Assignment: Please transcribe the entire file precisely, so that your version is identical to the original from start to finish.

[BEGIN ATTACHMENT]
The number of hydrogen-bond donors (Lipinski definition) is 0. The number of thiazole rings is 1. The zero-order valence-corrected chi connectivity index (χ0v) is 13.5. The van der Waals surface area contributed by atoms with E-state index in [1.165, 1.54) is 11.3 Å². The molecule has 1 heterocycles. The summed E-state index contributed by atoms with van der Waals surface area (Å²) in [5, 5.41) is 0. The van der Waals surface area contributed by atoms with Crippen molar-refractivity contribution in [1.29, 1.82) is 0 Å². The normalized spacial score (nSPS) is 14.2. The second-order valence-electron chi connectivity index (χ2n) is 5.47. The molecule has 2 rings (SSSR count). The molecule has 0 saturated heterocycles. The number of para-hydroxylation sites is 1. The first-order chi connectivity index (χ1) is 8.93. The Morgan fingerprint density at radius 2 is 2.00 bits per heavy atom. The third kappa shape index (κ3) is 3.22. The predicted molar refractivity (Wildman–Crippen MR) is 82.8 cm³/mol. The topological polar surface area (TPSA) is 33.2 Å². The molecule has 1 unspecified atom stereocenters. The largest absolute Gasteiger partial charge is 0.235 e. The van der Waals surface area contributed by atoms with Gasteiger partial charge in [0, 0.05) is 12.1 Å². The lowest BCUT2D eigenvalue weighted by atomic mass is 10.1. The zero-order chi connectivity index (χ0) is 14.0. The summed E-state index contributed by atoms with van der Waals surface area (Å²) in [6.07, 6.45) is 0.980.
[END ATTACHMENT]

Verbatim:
The number of hydrogen-bond donors (Lipinski definition) is 0. The number of thiazole rings is 1. The zero-order valence-corrected chi connectivity index (χ0v) is 13.5. The van der Waals surface area contributed by atoms with E-state index in [1.165, 1.54) is 11.3 Å². The molecule has 1 heterocycles. The summed E-state index contributed by atoms with van der Waals surface area (Å²) in [5, 5.41) is 0. The van der Waals surface area contributed by atoms with Crippen molar-refractivity contribution in [1.29, 1.82) is 0 Å². The normalized spacial score (nSPS) is 14.2. The second-order valence-electron chi connectivity index (χ2n) is 5.47. The molecule has 2 rings (SSSR count). The molecule has 0 saturated heterocycles. The number of para-hydroxylation sites is 1. The first-order chi connectivity index (χ1) is 8.93. The Morgan fingerprint density at radius 2 is 2.00 bits per heavy atom. The third kappa shape index (κ3) is 3.22. The predicted molar refractivity (Wildman–Crippen MR) is 82.8 cm³/mol. The topological polar surface area (TPSA) is 33.2 Å². The molecule has 1 unspecified atom stereocenters. The largest absolute Gasteiger partial charge is 0.235 e. The van der Waals surface area contributed by atoms with Gasteiger partial charge in [0, 0.05) is 12.1 Å². The lowest BCUT2D eigenvalue weighted by atomic mass is 10.1. The zero-order chi connectivity index (χ0) is 14.0. The summed E-state index contributed by atoms with van der Waals surface area (Å²) in [6.07, 6.45) is 0.980.